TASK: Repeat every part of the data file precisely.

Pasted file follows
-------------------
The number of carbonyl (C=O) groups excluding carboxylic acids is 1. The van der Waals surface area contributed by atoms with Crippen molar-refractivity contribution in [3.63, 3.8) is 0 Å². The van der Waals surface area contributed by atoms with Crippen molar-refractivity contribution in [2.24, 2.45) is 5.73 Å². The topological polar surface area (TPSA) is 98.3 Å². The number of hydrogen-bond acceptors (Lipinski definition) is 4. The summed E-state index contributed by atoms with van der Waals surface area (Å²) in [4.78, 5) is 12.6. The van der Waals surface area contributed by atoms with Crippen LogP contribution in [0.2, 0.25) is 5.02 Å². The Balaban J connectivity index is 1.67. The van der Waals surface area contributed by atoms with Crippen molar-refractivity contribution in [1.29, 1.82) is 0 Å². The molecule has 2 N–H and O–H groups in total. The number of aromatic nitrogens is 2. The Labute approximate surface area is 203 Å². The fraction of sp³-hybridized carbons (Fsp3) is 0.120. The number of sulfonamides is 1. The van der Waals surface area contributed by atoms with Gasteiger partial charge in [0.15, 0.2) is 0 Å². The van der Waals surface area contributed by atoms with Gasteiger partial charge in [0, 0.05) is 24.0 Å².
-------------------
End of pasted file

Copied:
The number of carbonyl (C=O) groups excluding carboxylic acids is 1. The van der Waals surface area contributed by atoms with Crippen molar-refractivity contribution in [3.63, 3.8) is 0 Å². The van der Waals surface area contributed by atoms with Crippen molar-refractivity contribution in [2.24, 2.45) is 5.73 Å². The topological polar surface area (TPSA) is 98.3 Å². The number of hydrogen-bond acceptors (Lipinski definition) is 4. The summed E-state index contributed by atoms with van der Waals surface area (Å²) in [4.78, 5) is 12.6. The van der Waals surface area contributed by atoms with Crippen LogP contribution in [0.2, 0.25) is 5.02 Å². The Balaban J connectivity index is 1.67. The van der Waals surface area contributed by atoms with Crippen molar-refractivity contribution in [1.29, 1.82) is 0 Å². The molecule has 2 N–H and O–H groups in total. The number of aromatic nitrogens is 2. The Labute approximate surface area is 203 Å². The fraction of sp³-hybridized carbons (Fsp3) is 0.120. The number of sulfonamides is 1. The van der Waals surface area contributed by atoms with Gasteiger partial charge in [0.15, 0.2) is 0 Å². The van der Waals surface area contributed by atoms with Gasteiger partial charge in [0, 0.05) is 24.0 Å².